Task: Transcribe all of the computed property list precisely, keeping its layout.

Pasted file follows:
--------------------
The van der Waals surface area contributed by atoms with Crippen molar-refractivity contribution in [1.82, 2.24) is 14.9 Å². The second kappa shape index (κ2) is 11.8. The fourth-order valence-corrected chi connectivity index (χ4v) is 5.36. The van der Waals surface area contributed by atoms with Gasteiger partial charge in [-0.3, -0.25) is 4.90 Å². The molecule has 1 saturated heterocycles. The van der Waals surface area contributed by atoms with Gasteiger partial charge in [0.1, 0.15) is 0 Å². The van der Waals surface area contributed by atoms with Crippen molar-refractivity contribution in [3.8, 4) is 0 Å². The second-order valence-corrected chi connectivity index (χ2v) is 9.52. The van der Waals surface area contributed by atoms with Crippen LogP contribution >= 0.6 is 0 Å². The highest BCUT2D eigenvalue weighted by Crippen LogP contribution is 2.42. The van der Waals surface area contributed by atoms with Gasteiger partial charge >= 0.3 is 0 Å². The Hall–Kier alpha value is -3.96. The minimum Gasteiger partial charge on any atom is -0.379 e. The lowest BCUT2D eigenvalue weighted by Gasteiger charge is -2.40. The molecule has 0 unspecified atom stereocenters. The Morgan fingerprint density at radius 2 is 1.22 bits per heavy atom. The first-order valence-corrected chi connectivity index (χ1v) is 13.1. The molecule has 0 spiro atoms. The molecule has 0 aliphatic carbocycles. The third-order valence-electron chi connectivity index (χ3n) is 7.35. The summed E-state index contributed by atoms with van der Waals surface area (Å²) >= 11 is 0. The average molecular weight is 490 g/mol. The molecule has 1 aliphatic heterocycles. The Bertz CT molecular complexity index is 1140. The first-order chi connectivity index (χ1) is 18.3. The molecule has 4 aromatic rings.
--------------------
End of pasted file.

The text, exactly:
The van der Waals surface area contributed by atoms with Crippen molar-refractivity contribution in [1.82, 2.24) is 14.9 Å². The second kappa shape index (κ2) is 11.8. The fourth-order valence-corrected chi connectivity index (χ4v) is 5.36. The van der Waals surface area contributed by atoms with Gasteiger partial charge in [-0.3, -0.25) is 4.90 Å². The molecule has 1 saturated heterocycles. The van der Waals surface area contributed by atoms with Gasteiger partial charge in [0.1, 0.15) is 0 Å². The van der Waals surface area contributed by atoms with Crippen molar-refractivity contribution in [3.8, 4) is 0 Å². The second-order valence-corrected chi connectivity index (χ2v) is 9.52. The van der Waals surface area contributed by atoms with Crippen LogP contribution >= 0.6 is 0 Å². The highest BCUT2D eigenvalue weighted by Crippen LogP contribution is 2.42. The van der Waals surface area contributed by atoms with Gasteiger partial charge >= 0.3 is 0 Å². The Hall–Kier alpha value is -3.96. The minimum Gasteiger partial charge on any atom is -0.379 e. The lowest BCUT2D eigenvalue weighted by Gasteiger charge is -2.40. The molecule has 0 unspecified atom stereocenters. The Morgan fingerprint density at radius 2 is 1.22 bits per heavy atom. The first-order valence-corrected chi connectivity index (χ1v) is 13.1. The molecule has 0 spiro atoms. The molecule has 0 aliphatic carbocycles. The third-order valence-electron chi connectivity index (χ3n) is 7.35. The summed E-state index contributed by atoms with van der Waals surface area (Å²) >= 11 is 0. The average molecular weight is 490 g/mol. The molecule has 1 aliphatic heterocycles. The Bertz CT molecular complexity index is 1140. The first-order chi connectivity index (χ1) is 18.3. The molecule has 4 aromatic rings.